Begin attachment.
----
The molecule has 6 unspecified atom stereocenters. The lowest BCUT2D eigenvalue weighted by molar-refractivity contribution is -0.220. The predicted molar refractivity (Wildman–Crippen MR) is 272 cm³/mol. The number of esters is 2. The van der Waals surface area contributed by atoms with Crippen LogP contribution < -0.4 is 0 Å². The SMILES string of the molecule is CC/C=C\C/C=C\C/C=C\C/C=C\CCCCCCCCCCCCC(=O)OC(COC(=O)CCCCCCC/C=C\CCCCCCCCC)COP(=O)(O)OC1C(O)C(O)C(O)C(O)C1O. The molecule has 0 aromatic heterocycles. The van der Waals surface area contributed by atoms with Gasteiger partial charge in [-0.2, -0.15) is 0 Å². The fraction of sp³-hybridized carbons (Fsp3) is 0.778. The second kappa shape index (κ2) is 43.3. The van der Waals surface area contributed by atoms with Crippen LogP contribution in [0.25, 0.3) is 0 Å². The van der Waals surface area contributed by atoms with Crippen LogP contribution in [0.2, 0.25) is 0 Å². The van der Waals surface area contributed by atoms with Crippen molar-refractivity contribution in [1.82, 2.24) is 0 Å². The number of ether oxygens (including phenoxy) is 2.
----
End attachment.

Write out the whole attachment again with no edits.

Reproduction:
The molecule has 6 unspecified atom stereocenters. The lowest BCUT2D eigenvalue weighted by molar-refractivity contribution is -0.220. The predicted molar refractivity (Wildman–Crippen MR) is 272 cm³/mol. The number of esters is 2. The van der Waals surface area contributed by atoms with Crippen LogP contribution < -0.4 is 0 Å². The SMILES string of the molecule is CC/C=C\C/C=C\C/C=C\C/C=C\CCCCCCCCCCCCC(=O)OC(COC(=O)CCCCCCC/C=C\CCCCCCCCC)COP(=O)(O)OC1C(O)C(O)C(O)C(O)C1O. The molecule has 0 aromatic heterocycles. The van der Waals surface area contributed by atoms with Gasteiger partial charge in [-0.2, -0.15) is 0 Å². The fraction of sp³-hybridized carbons (Fsp3) is 0.778. The second kappa shape index (κ2) is 43.3. The van der Waals surface area contributed by atoms with Crippen LogP contribution in [0.25, 0.3) is 0 Å². The van der Waals surface area contributed by atoms with Crippen LogP contribution in [0.2, 0.25) is 0 Å². The van der Waals surface area contributed by atoms with Crippen molar-refractivity contribution in [1.82, 2.24) is 0 Å². The number of ether oxygens (including phenoxy) is 2.